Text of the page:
Grants and Contracts Details


Identification of Molecular Signatures for Treatment-Responsive and Recurrent Wilms Tumors and Overcoming Resistance to Therapy Abstract Wilms tumor is the most common solid renal malignancy in children. Although the long-term survival rates for Wilms tumor in patients with localized disease are high, morbidity is associated with treatment in these patients. About 15% of children with Wilms tumor relapse and ultimately succumb to the disease. A better understanding of Wilms tumor genomics and biology will allow stratification of: (a) patients that are more likely to relapse in order to provide personalized treatment and diminish the likelihood of relapse, and (b) low risk patients so as to administer them treatments with fewer or no adverse effects. Several studies have indicated that Wilms tumors with anaplastic histology are associated with higher rates of recurrence, metastases, and death. Mutation of the tumor suppressor p53 occurs more frequently in anaplastic tumors that show increased recurrence and decreased patient survival. In addition, the Wilms tumor 1 (WT1) gene located at chromosome 11p13 encodes a zinc-finger protein that serves as a transcriptional regulator and is associated with the biology of Wilms tumors. Initial studies identified WT1 as a tumor suppressor, but subsequent findings suggest that WT1 can function either as a tumor suppressor or an oncogene depending on the cellular context. Importantly, we and others have shown that the tumor suppressor protein Prostate apoptosis response-4, Par-4 (also called PAWR) binds to WT1 protein and suppresses WT1 transcription function. Par-4 was first identified in 1993 by our group at the Markey Cancer Center, University of Kentucky, and treatment strategies that induce the function of this protein are now in clinical trials for prostate and other cancers. Although Par-4 is not known to be mutated in Wilms tumor, its expression is reported to be higher in peritumoral tissues relative to Wilms tumor tissues, and restoration of Par-4 sensitizes the tumor cells to chemotherapeutic agents. A systematic study of Wilms tumors for mutations in aforementioned genes, as well as the expression and regulation of WT1 function by Par-4 is necessary to better understand the biology of Wilms tumors, and develop drugs especially against tumors that relapse. The objective of this application is to: (1) identify mutations in exons, differential gene expression patterns, and Par-4/WT1 expression status of Wilms tumors in Kentucky, in order to develop molecular signatures for treatable versus treatment-resistant (i.e., recurrent) tumors, (2) study Wilms tumor patient-derived xenograft (PDX) models obtained from our collaborator at St. Jude Children’s Research Hospital, and new PDXs generated from the patients’ tumors in Kentucky, for sensitivity to the novel yet safe drug Arylquin-1, which inhibits tumor growth by Par-4-dependent and Par-4-independent mechanisms. This project involves a multidisciplinary approach by a team of basic science/translational researchers, physicians and surgeons, and will result in essential resources for Wilms tumor research in Kentucky that include well-characterized tumor tissue microarrays and PDX models, a better understanding of Wilms tumor biology, and a safe drug to overcome treatment resistance.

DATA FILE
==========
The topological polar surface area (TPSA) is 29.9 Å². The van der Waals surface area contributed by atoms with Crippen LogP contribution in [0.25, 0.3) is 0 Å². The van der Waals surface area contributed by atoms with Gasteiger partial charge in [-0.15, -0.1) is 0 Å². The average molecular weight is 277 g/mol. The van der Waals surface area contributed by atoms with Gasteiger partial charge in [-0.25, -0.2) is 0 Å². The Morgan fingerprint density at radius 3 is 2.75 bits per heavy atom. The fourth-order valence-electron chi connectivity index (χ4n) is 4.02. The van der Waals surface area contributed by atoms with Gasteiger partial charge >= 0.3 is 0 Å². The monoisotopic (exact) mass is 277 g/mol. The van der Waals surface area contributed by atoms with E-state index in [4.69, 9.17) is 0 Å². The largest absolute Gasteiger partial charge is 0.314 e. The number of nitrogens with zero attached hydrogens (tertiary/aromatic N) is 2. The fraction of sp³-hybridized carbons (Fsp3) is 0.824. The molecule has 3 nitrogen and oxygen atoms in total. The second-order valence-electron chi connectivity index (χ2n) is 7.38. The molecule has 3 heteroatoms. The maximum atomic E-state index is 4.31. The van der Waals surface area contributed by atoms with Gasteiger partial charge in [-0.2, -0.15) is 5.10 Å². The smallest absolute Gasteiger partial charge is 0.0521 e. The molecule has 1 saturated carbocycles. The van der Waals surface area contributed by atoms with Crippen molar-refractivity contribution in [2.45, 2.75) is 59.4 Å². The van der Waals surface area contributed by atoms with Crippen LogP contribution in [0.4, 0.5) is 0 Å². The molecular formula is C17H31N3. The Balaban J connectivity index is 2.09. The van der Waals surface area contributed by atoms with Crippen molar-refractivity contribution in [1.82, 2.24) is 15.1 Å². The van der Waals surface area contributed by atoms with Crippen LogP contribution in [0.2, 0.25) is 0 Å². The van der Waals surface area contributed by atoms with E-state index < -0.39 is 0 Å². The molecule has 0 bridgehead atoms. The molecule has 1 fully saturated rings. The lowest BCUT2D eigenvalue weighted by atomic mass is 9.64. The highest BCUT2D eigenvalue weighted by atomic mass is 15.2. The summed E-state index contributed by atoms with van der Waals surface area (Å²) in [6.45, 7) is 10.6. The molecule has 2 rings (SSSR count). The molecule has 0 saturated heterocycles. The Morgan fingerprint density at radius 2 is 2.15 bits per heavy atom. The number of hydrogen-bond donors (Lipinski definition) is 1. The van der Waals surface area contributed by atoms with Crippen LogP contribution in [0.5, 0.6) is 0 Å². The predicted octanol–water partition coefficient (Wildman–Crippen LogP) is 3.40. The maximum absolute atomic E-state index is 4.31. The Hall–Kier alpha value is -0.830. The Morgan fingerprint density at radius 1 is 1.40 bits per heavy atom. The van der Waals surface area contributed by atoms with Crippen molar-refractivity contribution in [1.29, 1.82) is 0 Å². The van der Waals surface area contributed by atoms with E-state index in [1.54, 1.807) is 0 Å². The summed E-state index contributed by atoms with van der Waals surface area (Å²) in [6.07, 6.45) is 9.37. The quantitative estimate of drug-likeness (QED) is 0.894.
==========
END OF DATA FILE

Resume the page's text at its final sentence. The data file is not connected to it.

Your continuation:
Effective start/end date7/1/226/30/24


  • KY Cabinet for Health and Family Services: $376,407.00


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